Burying water pipe in wall

For some reason, there is an exposed pipe in my kitchen that feeds the cold water supply to the tank. Is it feasible to reroute this by burying it in the plaster of the wall and if so, does it need to be insulated (and if so - with what)? Or, as it is only an inch or two from the wall in a corner, would it be better to just box it in?
TIA
Regards,
Nemo
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Hi Nemo,
If you do want to bury the pipe, then make sure it is lagged and is inside a boxed chase. This stops any condensation which forms on the surface of the pipe from damaging or causing damp marks on any plaster work that is around it.
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BigWallop wrote:

Interesting reasoning. How exactly do you expect condensation to form on a pipe that is burried in plaster?
In order for condenstation to form, the pipe has to be in contact with air carrying some water vapour. Being in contact with plaster which is at equilibrium with the air *will not* result in condensation on the pipe's surface.
--
Grunff


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Try it.
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I have threaded 15mm pipe up 20mm plastic electrical conduit and used that in a chase. A small obtuse bend (22mm pipe bender works OK on this combination) is used to bring the pipe out of the surface of the wall. Also made sure there was some freedom of movement between the pipe and conduit. I wouldn't want to do a long length because of the differential expansion. Don't do any joins in the wall.

Water vapour (and air) will migrate through plaster, and will form wet areas in cold spots.
--
Andrew Gabriel

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Andrew Gabriel wrote:

I'm sorry - that just doesn't make sense.
The plaster will indeed have a certain moisture content (as all materials do), which will be in equilibrium with the air. No argument there.
The assertion that this water will condense out on the pipe is what I have a problem with. Condensation is a phase-change phenomenon, where a large volume of gaseous water condenses on a cold surface to produce a small volume of liquid water.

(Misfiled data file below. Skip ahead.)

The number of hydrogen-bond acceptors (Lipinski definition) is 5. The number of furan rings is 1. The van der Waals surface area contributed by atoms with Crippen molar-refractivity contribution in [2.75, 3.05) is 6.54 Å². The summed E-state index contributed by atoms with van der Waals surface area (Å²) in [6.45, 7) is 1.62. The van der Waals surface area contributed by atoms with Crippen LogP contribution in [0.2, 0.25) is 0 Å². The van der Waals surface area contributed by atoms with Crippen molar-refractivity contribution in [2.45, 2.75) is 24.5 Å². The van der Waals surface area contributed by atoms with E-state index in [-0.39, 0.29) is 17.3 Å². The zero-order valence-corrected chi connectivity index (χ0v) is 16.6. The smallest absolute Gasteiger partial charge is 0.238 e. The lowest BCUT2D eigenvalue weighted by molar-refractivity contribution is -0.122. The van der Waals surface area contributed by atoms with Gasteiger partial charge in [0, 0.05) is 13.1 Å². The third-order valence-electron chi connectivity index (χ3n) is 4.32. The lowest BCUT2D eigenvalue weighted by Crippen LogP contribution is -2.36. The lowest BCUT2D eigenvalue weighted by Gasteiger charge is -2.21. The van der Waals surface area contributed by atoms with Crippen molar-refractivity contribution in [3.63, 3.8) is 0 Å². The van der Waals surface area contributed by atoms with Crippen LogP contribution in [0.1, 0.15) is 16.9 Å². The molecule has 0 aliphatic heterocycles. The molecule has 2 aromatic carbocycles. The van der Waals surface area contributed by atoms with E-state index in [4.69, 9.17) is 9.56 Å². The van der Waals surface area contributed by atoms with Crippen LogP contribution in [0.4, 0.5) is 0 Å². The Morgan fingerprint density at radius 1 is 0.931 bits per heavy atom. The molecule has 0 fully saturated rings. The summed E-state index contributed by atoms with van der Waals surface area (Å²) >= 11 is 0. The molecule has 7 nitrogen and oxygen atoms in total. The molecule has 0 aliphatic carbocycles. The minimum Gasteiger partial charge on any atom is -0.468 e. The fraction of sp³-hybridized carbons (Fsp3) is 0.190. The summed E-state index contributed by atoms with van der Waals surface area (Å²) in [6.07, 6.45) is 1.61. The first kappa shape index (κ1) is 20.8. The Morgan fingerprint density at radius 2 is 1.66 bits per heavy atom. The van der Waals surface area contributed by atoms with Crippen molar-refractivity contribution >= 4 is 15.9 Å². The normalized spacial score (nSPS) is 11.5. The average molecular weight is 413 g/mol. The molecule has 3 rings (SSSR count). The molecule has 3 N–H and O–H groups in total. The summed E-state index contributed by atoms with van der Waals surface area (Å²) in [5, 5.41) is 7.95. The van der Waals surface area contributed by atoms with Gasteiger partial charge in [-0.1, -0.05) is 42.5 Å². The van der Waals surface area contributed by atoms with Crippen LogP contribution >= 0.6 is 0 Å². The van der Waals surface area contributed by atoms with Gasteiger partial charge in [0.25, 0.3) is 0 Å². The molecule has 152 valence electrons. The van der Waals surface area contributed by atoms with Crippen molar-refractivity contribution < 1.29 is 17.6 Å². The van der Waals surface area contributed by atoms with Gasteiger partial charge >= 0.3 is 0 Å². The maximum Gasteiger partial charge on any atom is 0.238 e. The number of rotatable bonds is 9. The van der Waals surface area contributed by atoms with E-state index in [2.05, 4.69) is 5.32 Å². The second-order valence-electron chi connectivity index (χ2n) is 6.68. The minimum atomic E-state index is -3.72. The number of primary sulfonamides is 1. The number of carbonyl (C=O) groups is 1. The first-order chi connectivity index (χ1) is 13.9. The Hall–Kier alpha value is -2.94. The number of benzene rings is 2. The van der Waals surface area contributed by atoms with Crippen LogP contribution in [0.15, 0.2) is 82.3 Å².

But the water present in the plaster is present as adsorbed water. Very little will be present as gaseous water in the small air voids in the plaster. So how is this adsorbed water, already a liquid, going to condense out onto the pipe?
--
Grunff


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Warm moist air. Cold water pipe in wall. Do the math.
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BigWallop wrote:

Did you actually understand any of the above explanation? I strongly suspect not.
--
Grunff


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No, in this case you're correct (and agreeing with grunff) that the condensation will form on the wall. But your original reply stated...
"If you do want to bury the pipe, then make sure it is lagged and is inside a boxed chase. This stops any condensation which forms on the ***surface of the pipe*** from damaging or causing damp marks on any plaster work that is around it."
Note the added emphasis. The condensation may form on the surface of the wall where the plaster overlays the pipe, but it is extremely unlikely to form on the surface of the pipe itself.
Cheers Clive
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Yes that was my original reply, because, if the pipe is in a boxed chase it is not directly in the plaster so condensation can and will form on the surface of the pipe, therefore, it needs to be lagged to stop this happening. Read till you understand, not till you make your mind up.
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Yup, point taken. It was the "if you want to bury the pipe" that threw me, as I'd never considered chasing out to bury the boxing, usually box in on surface or simply bury it.
Cheers Clive
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Thanks for all the responses. Looks like I will just insulate and box it in.
Regards,
Nemo.
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Yeah, just insulate and box it in.
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